Peter Groff, the Director of Faith-Based and Neighborhood Partnerships for the Department of Education, will be headlining a Teachers College conference on the role of faith congregations in education. This afternoon, I’ll be outlining these 10 specific ways that congregations can make a difference:
2. Mentor/Tutor: a church can help organize volunteers to provide tutoring and mentoring for schools during the school day.
3. After school/Summer school: congregations can extend learning by providing faith-based learning during non-school hours/days.
5. Voucher School: In European countries, faith congregations can run publicly funded faith-based schools. In a couple US communities, vouchers or private scholarships allow low income students to attend private schools.
6. Alternative Schools: Street School Network members, mostly churches, provide free alternative education to struggling teens.
7. Affordable Private School: Cristo Rey is a network of 24 affordable Catholic schools supported by work-study sponsors. With improvements in online learning, there is the opportunity to run high quality low cost faith-based private schools that blend the best of online and onsite learning.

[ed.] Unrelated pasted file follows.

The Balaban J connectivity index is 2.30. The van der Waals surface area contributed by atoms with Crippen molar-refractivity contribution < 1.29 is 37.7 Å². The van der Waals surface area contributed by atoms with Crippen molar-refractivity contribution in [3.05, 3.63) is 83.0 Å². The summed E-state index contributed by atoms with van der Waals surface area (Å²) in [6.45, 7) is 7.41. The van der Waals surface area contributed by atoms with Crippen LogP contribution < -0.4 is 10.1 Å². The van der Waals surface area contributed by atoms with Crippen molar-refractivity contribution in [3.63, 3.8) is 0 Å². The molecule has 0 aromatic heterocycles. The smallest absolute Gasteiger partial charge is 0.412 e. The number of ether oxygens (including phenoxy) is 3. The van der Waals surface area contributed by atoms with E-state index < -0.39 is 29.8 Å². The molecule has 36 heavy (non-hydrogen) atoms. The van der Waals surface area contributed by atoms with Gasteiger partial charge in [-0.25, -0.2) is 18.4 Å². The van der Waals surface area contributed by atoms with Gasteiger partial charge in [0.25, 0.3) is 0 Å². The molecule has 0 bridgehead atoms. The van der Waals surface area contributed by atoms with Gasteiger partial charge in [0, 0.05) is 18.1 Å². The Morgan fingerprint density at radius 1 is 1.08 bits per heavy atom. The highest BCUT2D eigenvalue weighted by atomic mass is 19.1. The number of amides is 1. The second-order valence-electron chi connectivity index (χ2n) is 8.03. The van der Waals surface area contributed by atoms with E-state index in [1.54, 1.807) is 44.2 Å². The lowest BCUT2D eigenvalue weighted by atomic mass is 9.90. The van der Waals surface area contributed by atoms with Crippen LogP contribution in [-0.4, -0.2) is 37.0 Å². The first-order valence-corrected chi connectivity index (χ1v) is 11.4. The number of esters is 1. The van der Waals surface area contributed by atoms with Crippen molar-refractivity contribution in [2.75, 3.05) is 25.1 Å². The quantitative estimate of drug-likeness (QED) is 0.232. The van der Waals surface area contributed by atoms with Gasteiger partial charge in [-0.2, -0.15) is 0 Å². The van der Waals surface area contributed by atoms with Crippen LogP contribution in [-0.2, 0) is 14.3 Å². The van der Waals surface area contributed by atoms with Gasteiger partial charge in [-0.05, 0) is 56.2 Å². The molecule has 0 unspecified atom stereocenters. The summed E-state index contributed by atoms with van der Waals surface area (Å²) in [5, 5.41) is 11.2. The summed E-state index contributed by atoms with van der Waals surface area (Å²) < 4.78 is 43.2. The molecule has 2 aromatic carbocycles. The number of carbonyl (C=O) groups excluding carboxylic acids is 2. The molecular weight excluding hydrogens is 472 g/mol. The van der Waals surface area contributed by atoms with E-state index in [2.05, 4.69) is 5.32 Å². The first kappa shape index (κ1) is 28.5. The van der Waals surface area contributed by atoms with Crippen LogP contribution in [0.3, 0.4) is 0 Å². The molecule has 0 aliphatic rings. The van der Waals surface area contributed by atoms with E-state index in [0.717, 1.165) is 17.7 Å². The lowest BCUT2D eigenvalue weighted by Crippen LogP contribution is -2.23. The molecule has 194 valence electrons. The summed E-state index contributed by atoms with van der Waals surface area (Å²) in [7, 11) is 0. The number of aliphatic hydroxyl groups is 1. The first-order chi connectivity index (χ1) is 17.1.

8: Charter School: When parochial schools are no longer viable, congregations have converted faith-based schools to public charter schools. While they can’t provide religious instruction during the day, congregations can still provide services 1-3 above. Faith leaders can also provide leadership for development of new public charter schools in underserved neighborhoods.
9. Community Development: John Perkins spent the last 20 years championing Christian Community Development–congregations banding together to serve under-resourced neighborhoods.
10. Pray: faith congregations can join together to support kids and teachers with in prayer breakfasts, prayer days, and back-to-school prayer rallies.